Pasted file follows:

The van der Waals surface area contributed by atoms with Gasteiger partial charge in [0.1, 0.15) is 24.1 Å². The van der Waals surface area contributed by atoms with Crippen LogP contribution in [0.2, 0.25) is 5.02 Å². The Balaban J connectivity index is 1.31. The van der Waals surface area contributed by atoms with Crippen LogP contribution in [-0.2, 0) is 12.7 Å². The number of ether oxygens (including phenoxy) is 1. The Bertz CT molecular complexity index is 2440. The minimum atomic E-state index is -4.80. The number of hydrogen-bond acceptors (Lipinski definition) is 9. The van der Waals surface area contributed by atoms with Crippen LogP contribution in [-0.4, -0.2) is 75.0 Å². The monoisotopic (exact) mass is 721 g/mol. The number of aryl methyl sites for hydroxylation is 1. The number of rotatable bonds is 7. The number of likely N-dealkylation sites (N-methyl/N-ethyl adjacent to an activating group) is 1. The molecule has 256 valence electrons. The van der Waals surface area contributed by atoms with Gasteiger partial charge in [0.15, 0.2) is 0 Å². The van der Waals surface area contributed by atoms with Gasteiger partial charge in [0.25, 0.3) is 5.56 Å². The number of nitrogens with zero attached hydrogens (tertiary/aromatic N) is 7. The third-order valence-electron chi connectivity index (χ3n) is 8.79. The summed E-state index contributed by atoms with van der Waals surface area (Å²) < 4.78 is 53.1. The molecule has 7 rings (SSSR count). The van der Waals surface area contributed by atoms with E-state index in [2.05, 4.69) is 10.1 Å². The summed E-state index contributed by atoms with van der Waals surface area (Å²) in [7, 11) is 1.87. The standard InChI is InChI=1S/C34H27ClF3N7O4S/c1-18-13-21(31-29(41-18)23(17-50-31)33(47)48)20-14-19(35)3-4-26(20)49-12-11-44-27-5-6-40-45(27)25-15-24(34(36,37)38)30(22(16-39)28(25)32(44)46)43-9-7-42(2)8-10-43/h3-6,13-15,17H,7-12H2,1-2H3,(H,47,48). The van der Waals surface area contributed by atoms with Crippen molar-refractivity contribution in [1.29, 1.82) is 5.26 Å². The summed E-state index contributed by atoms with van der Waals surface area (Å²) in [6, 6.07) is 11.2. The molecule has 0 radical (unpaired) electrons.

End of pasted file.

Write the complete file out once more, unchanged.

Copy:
The van der Waals surface area contributed by atoms with Gasteiger partial charge in [0.1, 0.15) is 24.1 Å². The van der Waals surface area contributed by atoms with Crippen LogP contribution in [0.2, 0.25) is 5.02 Å². The Balaban J connectivity index is 1.31. The van der Waals surface area contributed by atoms with Crippen LogP contribution in [-0.2, 0) is 12.7 Å². The number of ether oxygens (including phenoxy) is 1. The Bertz CT molecular complexity index is 2440. The minimum atomic E-state index is -4.80. The number of hydrogen-bond acceptors (Lipinski definition) is 9. The van der Waals surface area contributed by atoms with Crippen LogP contribution in [-0.4, -0.2) is 75.0 Å². The monoisotopic (exact) mass is 721 g/mol. The number of aryl methyl sites for hydroxylation is 1. The number of rotatable bonds is 7. The number of likely N-dealkylation sites (N-methyl/N-ethyl adjacent to an activating group) is 1. The molecule has 256 valence electrons. The van der Waals surface area contributed by atoms with Gasteiger partial charge in [0.15, 0.2) is 0 Å². The van der Waals surface area contributed by atoms with Gasteiger partial charge in [0.25, 0.3) is 5.56 Å². The number of nitrogens with zero attached hydrogens (tertiary/aromatic N) is 7. The third-order valence-electron chi connectivity index (χ3n) is 8.79. The summed E-state index contributed by atoms with van der Waals surface area (Å²) < 4.78 is 53.1. The molecule has 7 rings (SSSR count). The van der Waals surface area contributed by atoms with E-state index in [2.05, 4.69) is 10.1 Å². The summed E-state index contributed by atoms with van der Waals surface area (Å²) in [7, 11) is 1.87. The standard InChI is InChI=1S/C34H27ClF3N7O4S/c1-18-13-21(31-29(41-18)23(17-50-31)33(47)48)20-14-19(35)3-4-26(20)49-12-11-44-27-5-6-40-45(27)25-15-24(34(36,37)38)30(22(16-39)28(25)32(44)46)43-9-7-42(2)8-10-43/h3-6,13-15,17H,7-12H2,1-2H3,(H,47,48). The van der Waals surface area contributed by atoms with Crippen molar-refractivity contribution in [1.29, 1.82) is 5.26 Å². The summed E-state index contributed by atoms with van der Waals surface area (Å²) in [6, 6.07) is 11.2. The molecule has 0 radical (unpaired) electrons.